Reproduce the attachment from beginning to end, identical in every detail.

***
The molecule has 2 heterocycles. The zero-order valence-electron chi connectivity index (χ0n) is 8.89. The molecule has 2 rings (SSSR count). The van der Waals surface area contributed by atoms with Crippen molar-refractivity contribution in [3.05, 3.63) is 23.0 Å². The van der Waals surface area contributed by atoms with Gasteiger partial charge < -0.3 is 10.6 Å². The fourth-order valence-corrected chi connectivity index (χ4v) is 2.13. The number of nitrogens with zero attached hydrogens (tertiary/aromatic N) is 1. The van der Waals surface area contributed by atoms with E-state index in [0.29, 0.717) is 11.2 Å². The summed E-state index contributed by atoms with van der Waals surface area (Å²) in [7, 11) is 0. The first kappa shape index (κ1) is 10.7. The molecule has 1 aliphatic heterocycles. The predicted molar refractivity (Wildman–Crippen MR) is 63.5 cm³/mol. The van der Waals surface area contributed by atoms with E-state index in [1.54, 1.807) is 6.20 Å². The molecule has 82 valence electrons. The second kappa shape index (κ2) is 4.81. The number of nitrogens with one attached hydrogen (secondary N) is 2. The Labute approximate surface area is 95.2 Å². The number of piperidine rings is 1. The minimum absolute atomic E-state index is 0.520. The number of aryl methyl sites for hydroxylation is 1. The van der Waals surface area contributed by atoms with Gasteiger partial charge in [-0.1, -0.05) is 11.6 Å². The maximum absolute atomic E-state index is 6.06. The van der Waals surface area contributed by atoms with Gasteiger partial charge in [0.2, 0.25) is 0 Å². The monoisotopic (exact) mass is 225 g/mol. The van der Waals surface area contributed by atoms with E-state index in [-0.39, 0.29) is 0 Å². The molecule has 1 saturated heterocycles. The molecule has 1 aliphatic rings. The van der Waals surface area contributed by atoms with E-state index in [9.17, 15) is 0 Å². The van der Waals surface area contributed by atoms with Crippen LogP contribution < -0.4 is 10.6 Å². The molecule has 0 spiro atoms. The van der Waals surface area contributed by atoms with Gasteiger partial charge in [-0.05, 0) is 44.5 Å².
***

The molecule has 2 heterocycles. The zero-order valence-electron chi connectivity index (χ0n) is 8.89. The molecule has 2 rings (SSSR count). The van der Waals surface area contributed by atoms with Crippen molar-refractivity contribution in [3.05, 3.63) is 23.0 Å². The van der Waals surface area contributed by atoms with Gasteiger partial charge < -0.3 is 10.6 Å². The fourth-order valence-corrected chi connectivity index (χ4v) is 2.13. The number of nitrogens with zero attached hydrogens (tertiary/aromatic N) is 1. The van der Waals surface area contributed by atoms with E-state index in [0.29, 0.717) is 11.2 Å². The summed E-state index contributed by atoms with van der Waals surface area (Å²) in [7, 11) is 0. The first kappa shape index (κ1) is 10.7. The molecule has 1 aliphatic heterocycles. The predicted molar refractivity (Wildman–Crippen MR) is 63.5 cm³/mol. The van der Waals surface area contributed by atoms with E-state index in [1.54, 1.807) is 6.20 Å². The molecule has 82 valence electrons. The second kappa shape index (κ2) is 4.81. The number of nitrogens with one attached hydrogen (secondary N) is 2. The Labute approximate surface area is 95.2 Å². The number of piperidine rings is 1. The minimum absolute atomic E-state index is 0.520. The number of aryl methyl sites for hydroxylation is 1. The van der Waals surface area contributed by atoms with Gasteiger partial charge in [-0.1, -0.05) is 11.6 Å². The maximum absolute atomic E-state index is 6.06. The van der Waals surface area contributed by atoms with Gasteiger partial charge in [0.2, 0.25) is 0 Å². The monoisotopic (exact) mass is 225 g/mol. The van der Waals surface area contributed by atoms with E-state index in [-0.39, 0.29) is 0 Å². The molecule has 1 saturated heterocycles. The molecule has 1 aliphatic rings. The van der Waals surface area contributed by atoms with E-state index in [9.17, 15) is 0 Å². The van der Waals surface area contributed by atoms with Crippen LogP contribution < -0.4 is 10.6 Å². The molecule has 0 spiro atoms. The van der Waals surface area contributed by atoms with Gasteiger partial charge in [-0.05, 0) is 44.5 Å².